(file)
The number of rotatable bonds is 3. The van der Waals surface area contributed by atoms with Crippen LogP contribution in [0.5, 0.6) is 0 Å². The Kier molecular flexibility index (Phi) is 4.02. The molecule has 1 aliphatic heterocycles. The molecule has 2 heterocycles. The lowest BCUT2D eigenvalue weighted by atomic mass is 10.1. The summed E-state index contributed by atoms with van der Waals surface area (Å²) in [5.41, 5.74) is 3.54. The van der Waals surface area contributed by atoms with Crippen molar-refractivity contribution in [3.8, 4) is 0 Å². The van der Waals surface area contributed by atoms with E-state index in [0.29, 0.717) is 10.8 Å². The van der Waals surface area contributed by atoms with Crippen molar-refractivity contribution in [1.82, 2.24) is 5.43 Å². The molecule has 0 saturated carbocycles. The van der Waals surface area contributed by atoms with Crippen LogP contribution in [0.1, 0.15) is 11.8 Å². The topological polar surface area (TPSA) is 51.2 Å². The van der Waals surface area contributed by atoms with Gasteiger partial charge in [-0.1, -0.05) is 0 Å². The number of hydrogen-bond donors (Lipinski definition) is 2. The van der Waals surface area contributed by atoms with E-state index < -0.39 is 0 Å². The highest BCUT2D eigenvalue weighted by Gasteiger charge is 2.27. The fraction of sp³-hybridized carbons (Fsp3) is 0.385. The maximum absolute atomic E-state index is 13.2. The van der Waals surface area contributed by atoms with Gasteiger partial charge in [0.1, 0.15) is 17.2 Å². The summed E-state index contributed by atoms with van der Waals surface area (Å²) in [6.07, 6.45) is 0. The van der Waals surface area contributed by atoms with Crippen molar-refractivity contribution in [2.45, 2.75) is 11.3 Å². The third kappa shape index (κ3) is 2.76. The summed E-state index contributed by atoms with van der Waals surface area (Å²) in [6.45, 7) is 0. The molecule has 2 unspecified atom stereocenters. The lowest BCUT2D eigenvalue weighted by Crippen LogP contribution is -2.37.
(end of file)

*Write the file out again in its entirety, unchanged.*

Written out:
The number of rotatable bonds is 3. The van der Waals surface area contributed by atoms with Crippen LogP contribution in [0.5, 0.6) is 0 Å². The Kier molecular flexibility index (Phi) is 4.02. The molecule has 1 aliphatic heterocycles. The molecule has 2 heterocycles. The lowest BCUT2D eigenvalue weighted by atomic mass is 10.1. The summed E-state index contributed by atoms with van der Waals surface area (Å²) in [5.41, 5.74) is 3.54. The van der Waals surface area contributed by atoms with Crippen molar-refractivity contribution in [3.8, 4) is 0 Å². The van der Waals surface area contributed by atoms with E-state index in [0.29, 0.717) is 10.8 Å². The van der Waals surface area contributed by atoms with Crippen molar-refractivity contribution in [1.82, 2.24) is 5.43 Å². The molecule has 0 saturated carbocycles. The van der Waals surface area contributed by atoms with Crippen LogP contribution in [0.1, 0.15) is 11.8 Å². The topological polar surface area (TPSA) is 51.2 Å². The van der Waals surface area contributed by atoms with Gasteiger partial charge in [-0.1, -0.05) is 0 Å². The number of hydrogen-bond donors (Lipinski definition) is 2. The van der Waals surface area contributed by atoms with E-state index < -0.39 is 0 Å². The highest BCUT2D eigenvalue weighted by Gasteiger charge is 2.27. The fraction of sp³-hybridized carbons (Fsp3) is 0.385. The maximum absolute atomic E-state index is 13.2. The van der Waals surface area contributed by atoms with Gasteiger partial charge in [0.1, 0.15) is 17.2 Å². The summed E-state index contributed by atoms with van der Waals surface area (Å²) in [6.07, 6.45) is 0. The van der Waals surface area contributed by atoms with Crippen molar-refractivity contribution in [2.45, 2.75) is 11.3 Å². The third kappa shape index (κ3) is 2.76. The summed E-state index contributed by atoms with van der Waals surface area (Å²) in [6.45, 7) is 0. The molecule has 2 unspecified atom stereocenters. The lowest BCUT2D eigenvalue weighted by Crippen LogP contribution is -2.37.